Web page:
80 000 In­dian gar­ment work­ers un­der­paid for years

The Star Early Edition - - INTERNATIONAL - Anu­radha Na­garaj

ON A SWEL­TER­ING sum­mer morn­ing in the south­ern In­dian city of Chen­nai, a dozen gar­ment work­ers crowd into a small court­room for the lat­est hear­ing in a pro­tracted bat­tle over low wages in fac­to­ries sup­ply­ing global fash­ion brands.

The women are among tens of thou­sands of work­ers in Tamil Nadu state – the largest hub in In­dia’s $40 bil­liona-year (R520.7bn) tex­tile and gar­ment in­dus­try – who are seek­ing mil­lions of dol­lars in com­pen­sa­tion fol­low­ing a land­mark court rul­ing last year that de­clared they had long been grossly un­der­paid.

The Madras High Court or­dered that the gar­ment work­ers should re­ceive a pay rise of up to 30 per­cent – the first min­i­mum wage hike for 12 years – and that they could claim ar­rears go­ing back to 2014.

But 12 months on, many fac­tory bosses have failed to pay up.

Prove the claim

Squeezed into a cor­ner at the back of the stuffy Chen­nai court­room, a mid­dle-aged woman leans against the blue walls, clutch­ing poly­thene bags full of doc­u­ments to prove her claim.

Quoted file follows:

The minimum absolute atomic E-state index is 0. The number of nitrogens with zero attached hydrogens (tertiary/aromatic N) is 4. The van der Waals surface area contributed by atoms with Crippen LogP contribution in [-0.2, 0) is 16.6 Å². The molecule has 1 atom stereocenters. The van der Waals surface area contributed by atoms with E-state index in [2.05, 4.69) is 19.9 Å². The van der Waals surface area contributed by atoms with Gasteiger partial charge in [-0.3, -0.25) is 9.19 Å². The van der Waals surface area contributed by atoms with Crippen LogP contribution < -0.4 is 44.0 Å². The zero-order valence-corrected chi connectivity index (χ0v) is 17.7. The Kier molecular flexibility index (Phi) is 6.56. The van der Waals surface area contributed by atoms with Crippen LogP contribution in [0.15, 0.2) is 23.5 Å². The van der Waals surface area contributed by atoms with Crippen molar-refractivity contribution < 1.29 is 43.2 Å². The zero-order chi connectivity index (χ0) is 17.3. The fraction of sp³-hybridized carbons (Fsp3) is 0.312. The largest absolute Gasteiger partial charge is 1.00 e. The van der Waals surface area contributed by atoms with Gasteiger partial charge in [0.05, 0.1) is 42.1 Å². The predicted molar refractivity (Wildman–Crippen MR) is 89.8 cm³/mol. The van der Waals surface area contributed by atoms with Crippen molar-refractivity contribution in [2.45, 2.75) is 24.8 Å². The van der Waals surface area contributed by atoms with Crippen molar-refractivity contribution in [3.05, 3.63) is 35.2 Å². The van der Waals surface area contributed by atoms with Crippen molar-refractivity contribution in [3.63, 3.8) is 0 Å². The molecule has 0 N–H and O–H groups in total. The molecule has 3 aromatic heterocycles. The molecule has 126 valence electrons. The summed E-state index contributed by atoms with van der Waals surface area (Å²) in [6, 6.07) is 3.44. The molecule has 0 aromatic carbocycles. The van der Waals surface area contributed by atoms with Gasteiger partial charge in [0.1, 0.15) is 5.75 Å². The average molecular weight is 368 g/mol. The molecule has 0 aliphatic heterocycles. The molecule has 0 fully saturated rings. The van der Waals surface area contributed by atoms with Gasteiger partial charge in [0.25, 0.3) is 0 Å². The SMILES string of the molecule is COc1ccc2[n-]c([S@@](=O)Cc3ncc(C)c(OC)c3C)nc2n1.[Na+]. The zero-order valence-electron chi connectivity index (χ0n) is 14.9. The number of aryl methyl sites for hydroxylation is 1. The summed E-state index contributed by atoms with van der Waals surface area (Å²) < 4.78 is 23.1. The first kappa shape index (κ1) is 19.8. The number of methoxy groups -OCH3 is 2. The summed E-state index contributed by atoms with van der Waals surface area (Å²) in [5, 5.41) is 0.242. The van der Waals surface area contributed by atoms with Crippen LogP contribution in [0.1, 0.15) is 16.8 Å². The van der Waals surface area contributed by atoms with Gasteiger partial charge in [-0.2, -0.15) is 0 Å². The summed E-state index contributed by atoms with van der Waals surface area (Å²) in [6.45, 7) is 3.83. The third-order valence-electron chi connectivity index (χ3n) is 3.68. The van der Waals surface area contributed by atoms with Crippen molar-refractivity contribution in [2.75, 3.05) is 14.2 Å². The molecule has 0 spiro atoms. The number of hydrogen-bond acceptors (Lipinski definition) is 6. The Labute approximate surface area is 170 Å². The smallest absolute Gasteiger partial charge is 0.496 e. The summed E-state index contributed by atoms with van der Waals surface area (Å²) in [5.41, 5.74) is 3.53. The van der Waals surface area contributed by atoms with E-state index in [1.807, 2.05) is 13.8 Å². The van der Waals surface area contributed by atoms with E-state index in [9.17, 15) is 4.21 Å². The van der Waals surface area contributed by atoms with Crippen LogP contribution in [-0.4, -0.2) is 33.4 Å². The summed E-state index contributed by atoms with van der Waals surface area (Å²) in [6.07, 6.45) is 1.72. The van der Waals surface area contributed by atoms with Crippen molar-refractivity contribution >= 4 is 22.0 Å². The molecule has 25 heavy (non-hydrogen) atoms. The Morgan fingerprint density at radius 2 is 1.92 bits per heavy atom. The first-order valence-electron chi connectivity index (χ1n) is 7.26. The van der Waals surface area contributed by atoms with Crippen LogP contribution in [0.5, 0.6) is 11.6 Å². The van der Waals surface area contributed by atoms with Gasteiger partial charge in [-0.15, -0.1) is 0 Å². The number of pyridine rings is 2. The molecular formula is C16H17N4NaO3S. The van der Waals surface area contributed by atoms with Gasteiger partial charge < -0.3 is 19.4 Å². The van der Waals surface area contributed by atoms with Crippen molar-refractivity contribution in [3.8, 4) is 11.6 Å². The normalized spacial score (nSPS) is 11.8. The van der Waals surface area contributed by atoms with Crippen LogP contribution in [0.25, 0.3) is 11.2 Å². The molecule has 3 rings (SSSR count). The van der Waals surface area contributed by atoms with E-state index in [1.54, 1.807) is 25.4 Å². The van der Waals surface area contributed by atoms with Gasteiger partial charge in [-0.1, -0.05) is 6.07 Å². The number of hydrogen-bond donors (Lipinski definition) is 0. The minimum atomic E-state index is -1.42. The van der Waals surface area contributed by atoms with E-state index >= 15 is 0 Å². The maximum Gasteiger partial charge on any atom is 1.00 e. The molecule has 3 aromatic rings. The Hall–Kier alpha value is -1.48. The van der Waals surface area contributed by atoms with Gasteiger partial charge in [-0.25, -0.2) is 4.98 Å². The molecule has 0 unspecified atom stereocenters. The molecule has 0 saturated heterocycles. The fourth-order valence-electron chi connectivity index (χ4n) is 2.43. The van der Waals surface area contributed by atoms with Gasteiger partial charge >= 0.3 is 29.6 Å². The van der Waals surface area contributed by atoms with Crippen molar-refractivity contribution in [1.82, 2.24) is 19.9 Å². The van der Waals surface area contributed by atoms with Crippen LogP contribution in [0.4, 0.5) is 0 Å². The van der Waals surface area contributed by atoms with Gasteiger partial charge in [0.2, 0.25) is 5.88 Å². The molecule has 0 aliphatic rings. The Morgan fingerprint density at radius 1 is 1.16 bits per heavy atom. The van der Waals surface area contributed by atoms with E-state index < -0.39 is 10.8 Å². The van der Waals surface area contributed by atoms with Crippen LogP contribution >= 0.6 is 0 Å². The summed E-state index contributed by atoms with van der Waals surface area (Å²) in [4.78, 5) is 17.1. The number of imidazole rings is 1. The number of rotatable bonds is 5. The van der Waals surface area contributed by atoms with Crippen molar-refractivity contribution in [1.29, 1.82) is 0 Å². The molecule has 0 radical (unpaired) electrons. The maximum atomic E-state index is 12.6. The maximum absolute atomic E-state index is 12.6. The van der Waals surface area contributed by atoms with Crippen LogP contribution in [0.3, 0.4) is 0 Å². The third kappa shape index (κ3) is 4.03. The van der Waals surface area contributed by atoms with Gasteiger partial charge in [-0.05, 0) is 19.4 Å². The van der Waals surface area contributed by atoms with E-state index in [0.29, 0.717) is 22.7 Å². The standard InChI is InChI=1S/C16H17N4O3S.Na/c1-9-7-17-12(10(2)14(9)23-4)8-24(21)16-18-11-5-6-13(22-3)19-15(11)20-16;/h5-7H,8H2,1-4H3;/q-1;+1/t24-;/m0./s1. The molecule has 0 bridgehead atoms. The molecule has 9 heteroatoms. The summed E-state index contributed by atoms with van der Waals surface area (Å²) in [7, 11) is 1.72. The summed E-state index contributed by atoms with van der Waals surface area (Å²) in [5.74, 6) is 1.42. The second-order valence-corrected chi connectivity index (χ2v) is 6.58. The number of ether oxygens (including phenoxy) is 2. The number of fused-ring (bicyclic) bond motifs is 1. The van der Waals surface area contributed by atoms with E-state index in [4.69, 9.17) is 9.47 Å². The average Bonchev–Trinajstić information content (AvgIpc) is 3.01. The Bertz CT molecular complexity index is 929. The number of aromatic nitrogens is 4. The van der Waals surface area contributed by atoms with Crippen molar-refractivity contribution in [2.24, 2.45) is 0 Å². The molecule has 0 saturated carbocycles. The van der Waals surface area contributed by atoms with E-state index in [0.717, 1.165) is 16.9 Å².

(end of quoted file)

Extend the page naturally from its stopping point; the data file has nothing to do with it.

Nor­mally she spends her days hunched over a sewing ma­chine, stitch­ing skirts, shirts and dresses des­tined for high streets around the world.

But for months she has been tak­ing days off work to at­tend court.

“I forgo a day’s salary to come for these hear­ings. It may not seem like a big amount, but for us it is hard earned money,” said the 48-year-old seam­stress, who did not wish to be iden­ti­fied fear­ing it would im­pact her case.

“I am only ask­ing for what is right­fully mine. And they won’t even tell me how they are cal­cu­lat­ing my dues.”

More than 150 claims have been filed against tai­lor­ing and ex­port gar­ment man­u­fac­tur­ing units in the Chen­nai re­gion alone, ac­cord­ing to data.

The claims, which would ben­e­fit at least 80 000 work­ers at fac­to­ries around the port city, add up to more than 490 mil­lion In­dian ru­pees (R99m).

But work­ers’ unions say these claims are prob­a­bly the tip of the ice­berg as they only rep­re­sent cases filed by govern­ment labour in­spec­tors.

Salary cuts

Un­der the 2016 Madras court rul­ing, Tamil Nadu’s gar­ment and tex­tile work­ers should see their pay rise from a monthly av­er­age of 4 500 to 6 500 ru­pees – which cam­paign­ers say is com­pa­ra­ble to wages for tex­tile jobs in most other states. But work­ers say man­agers have de­faulted or de­layed on pay­ments since the rul­ing, with some even in­tro­duc­ing pay cuts.

De­spite the state’s min­i­mum wage laws, salaries con­tinue to be “grossly low” for thou­sands of work­ers who are still not given pay slips or are of­ten hired only as ap­pren­tices, cam­paign­ers say.

“In­stead of pay­ing work­ers their cor­rect salaries, com­pa­nies are find­ing ways to sur­rep­ti­tiously squash their rights,” said Selvi Palani, a lawyer help­ing work­ers’ unions fight their cases.

“There is a court or­der, but the money is not on the ta­ble. Work­ers con­tinue to be un­der­paid.”

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